Public expectations for competent practice are increasing. The consumer public is more savvy and informed than ever before. While increased information is useful, it can also reinforce misconceptions about continued competence and the role of the certification program.
Continuing Education (CE) is a means by which personal fitness trainers participate in professional development activities to expand their knowledge. In the nursing profession, for example, CE is defined as a “planned, organized learning experience designed to augment the knowledge, skill, and attitudes of registered nurses for the enhancement of nursing practice, education, administration, and research to the end of improving health care to the public” (American Nurses Association, 1975). Continuing education comes in many forms, and may include course work, trainings (both online and in person), self-directed learning (including webinars and practice exams), conferences, or seminars.
Continuing education requirements or offerings are not limited only to those in nursing or within healthcare. In fact, there are many opportunities within personal training that provide the same kinds of crucial professional development challenges and activities for career growth and enhancement. In fact, the National Federation of Professional Trainers (NFPT)—a credentialing organization supporting both new and seasoned personal trainers—provides certification for qualified individuals through its Certified Personal Trainer (CPT) program. This industry designation is identified by the organizational distinction ‘NFPT-CPT’.
NFPT-CPTs have been qualified through certification assessment (exam) for entry-level competency to work with apparently healthy individuals (those without impairment that effects their ability to safely perform exercise) in one-on-one or small group settings. NFPT works to serve the public interest by developing, administering and continually reviewing a certification process that reflects current standards of competent practice in personal fitness training. After an entry level of competency is assured through the CPT exam process, NFPT-CPTs must then maintain certification by completing CE to encourage and maintain trainer growth and development. Throughout certification maintenance, it’s important to bear in mind what CE is and what it is not.
CONTINUING EDUCATION IS an instructional or educational activity that builds knowledge or skill. This manifests itself into a certificant’s long term commitment to learning and growing in their profession. Learning activities that reinforce or develop the knowledge, skills, and abilities of the individual certificant are demonstrated in the competent practice of the individual; ultimately adding value to the service. Qualified forms of CE for the NFPT-CPT certification program have been carefully selected to ensure a cross-section of relevant industry training. These qualifying CE activities generally begin at a participation baseline that aligns with the initial assessment’s demonstration of competence. For example, at entry-level competency, such as is the baseline for the NFPT-CPT assessment, learning activities that are at least at that same competency level or greater are required. For NFPT-CPTs, this means at least 10 participation hours per year in a learning activity that is relevant to the practice of personal training and that is delivered by a credible source. LEARN MORE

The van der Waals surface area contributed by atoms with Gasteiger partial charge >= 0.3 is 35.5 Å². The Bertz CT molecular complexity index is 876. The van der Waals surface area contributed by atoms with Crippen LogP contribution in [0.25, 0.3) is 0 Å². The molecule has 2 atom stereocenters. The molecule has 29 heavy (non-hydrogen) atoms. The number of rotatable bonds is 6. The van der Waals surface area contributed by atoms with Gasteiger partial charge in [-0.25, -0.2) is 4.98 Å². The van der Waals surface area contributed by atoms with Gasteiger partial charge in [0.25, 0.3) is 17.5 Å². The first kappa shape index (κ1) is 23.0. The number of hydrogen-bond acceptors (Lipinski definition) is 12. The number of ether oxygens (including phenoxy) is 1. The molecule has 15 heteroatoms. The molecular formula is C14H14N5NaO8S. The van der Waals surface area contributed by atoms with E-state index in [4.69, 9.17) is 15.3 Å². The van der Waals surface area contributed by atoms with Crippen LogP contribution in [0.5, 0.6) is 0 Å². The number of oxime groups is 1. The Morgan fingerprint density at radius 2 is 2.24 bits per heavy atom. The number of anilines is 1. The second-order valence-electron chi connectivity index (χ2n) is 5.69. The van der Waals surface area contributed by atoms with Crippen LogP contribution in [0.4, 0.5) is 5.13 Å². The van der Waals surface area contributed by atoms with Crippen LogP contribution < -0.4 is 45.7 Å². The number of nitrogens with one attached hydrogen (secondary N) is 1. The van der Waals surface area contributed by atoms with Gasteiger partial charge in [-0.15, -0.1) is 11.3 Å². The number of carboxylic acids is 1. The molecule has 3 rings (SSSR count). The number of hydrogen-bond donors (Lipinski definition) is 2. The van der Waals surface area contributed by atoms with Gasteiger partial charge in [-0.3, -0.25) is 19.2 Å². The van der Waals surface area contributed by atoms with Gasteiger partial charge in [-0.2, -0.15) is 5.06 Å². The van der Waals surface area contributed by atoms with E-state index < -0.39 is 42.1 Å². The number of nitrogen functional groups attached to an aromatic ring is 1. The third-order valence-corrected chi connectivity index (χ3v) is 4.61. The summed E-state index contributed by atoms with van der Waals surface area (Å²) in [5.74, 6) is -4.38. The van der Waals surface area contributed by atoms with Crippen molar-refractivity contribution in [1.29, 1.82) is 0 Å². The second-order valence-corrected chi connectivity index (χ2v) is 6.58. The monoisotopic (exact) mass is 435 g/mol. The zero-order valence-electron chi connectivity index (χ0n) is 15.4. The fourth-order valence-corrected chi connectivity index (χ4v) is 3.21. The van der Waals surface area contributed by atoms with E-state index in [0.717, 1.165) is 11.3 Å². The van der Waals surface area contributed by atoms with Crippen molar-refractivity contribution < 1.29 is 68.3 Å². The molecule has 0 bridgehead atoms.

CONTINUING EDUCATION IS NOT an assessment of advanced levels of competency, nor is it a guarantee of high quality service on the part of the personal trainer. Continuing competence is a component of professional development that addresses the minimum requirements of the personal trainer practice.
Recertification of the CPT designation is required by all credible personal trainer certification organizations. In addition, engaging in CE alone does not imply a certification designation title or credential (unless of course a title or credential is achieved subsequently as the result of pursuing a higher level of education within the same profession…for example, a NFPT-CPT certificant may decide to go back to college to pursue an exercise science degree, this would be an independent pursuit of knowledge, skills, and abilities and an independent distinction which would also be considered a NFPT-CPT CE learning activity that counts towards recertification).
Continuing competence addresses the minimum requirements to maintain the certification distinction. At the onset of certification, the certifying organization cannot provide assurance or guarantee of a high quality of service from its certificants. In other words, NFPT cannot state or infer that CPT certificants know absolutely everything there is to know about personal training. A certification program assesses ‘minimum competency’ for work within personal training and certificants prove that they are at least minimally competent when designing goal-oriented fitness programs in a safe and effective way. After certification has been achieved, they are required to maintain a minimum competence through continuing education.
For the public, CPT certification provides an expectation of competence within personal training, providing a level of confidence about the certificant’s knowledge and abilities.
More info on NFPT CEC’s: